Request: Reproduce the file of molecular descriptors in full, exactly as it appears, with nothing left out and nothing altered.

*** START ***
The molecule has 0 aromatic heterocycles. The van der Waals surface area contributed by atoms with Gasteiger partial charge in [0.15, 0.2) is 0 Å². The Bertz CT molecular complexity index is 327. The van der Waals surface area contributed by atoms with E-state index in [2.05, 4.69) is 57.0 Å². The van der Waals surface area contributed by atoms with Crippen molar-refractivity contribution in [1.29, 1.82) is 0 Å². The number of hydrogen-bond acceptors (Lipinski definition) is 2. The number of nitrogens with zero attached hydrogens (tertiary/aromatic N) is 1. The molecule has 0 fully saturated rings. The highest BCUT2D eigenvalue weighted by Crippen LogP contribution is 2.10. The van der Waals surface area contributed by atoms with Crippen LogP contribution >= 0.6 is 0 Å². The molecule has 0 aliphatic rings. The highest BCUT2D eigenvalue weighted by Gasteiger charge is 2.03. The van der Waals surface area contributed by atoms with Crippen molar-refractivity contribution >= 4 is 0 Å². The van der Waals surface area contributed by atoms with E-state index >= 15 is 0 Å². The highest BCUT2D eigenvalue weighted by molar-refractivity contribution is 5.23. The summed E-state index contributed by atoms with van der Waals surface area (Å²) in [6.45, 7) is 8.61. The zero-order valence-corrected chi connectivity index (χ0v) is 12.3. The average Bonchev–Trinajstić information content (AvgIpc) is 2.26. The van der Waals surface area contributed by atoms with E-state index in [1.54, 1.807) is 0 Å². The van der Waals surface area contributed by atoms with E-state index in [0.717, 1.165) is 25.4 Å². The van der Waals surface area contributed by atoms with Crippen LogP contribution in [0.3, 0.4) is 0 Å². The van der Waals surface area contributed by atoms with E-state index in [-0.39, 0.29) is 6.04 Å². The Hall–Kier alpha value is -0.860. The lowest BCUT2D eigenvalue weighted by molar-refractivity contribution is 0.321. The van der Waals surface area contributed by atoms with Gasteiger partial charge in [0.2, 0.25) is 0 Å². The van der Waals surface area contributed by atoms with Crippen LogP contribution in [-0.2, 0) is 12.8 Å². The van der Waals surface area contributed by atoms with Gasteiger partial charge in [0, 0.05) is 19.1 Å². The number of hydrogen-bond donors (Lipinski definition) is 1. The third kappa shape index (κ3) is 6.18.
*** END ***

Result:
The molecule has 0 aromatic heterocycles. The van der Waals surface area contributed by atoms with Gasteiger partial charge in [0.15, 0.2) is 0 Å². The Bertz CT molecular complexity index is 327. The van der Waals surface area contributed by atoms with E-state index in [2.05, 4.69) is 57.0 Å². The van der Waals surface area contributed by atoms with Crippen molar-refractivity contribution in [1.29, 1.82) is 0 Å². The number of hydrogen-bond acceptors (Lipinski definition) is 2. The number of nitrogens with zero attached hydrogens (tertiary/aromatic N) is 1. The molecule has 0 fully saturated rings. The highest BCUT2D eigenvalue weighted by Crippen LogP contribution is 2.10. The van der Waals surface area contributed by atoms with Crippen LogP contribution >= 0.6 is 0 Å². The molecule has 0 aliphatic rings. The highest BCUT2D eigenvalue weighted by Gasteiger charge is 2.03. The van der Waals surface area contributed by atoms with Crippen molar-refractivity contribution >= 4 is 0 Å². The van der Waals surface area contributed by atoms with E-state index >= 15 is 0 Å². The highest BCUT2D eigenvalue weighted by molar-refractivity contribution is 5.23. The summed E-state index contributed by atoms with van der Waals surface area (Å²) in [6.45, 7) is 8.61. The zero-order valence-corrected chi connectivity index (χ0v) is 12.3. The average Bonchev–Trinajstić information content (AvgIpc) is 2.26. The van der Waals surface area contributed by atoms with E-state index in [1.54, 1.807) is 0 Å². The van der Waals surface area contributed by atoms with E-state index in [0.717, 1.165) is 25.4 Å². The van der Waals surface area contributed by atoms with Crippen LogP contribution in [0.3, 0.4) is 0 Å². The van der Waals surface area contributed by atoms with E-state index in [-0.39, 0.29) is 6.04 Å². The Hall–Kier alpha value is -0.860. The lowest BCUT2D eigenvalue weighted by molar-refractivity contribution is 0.321. The van der Waals surface area contributed by atoms with Gasteiger partial charge in [0.2, 0.25) is 0 Å². The van der Waals surface area contributed by atoms with Crippen LogP contribution in [-0.2, 0) is 12.8 Å². The van der Waals surface area contributed by atoms with Gasteiger partial charge in [0, 0.05) is 19.1 Å². The number of hydrogen-bond donors (Lipinski definition) is 1. The third kappa shape index (κ3) is 6.18.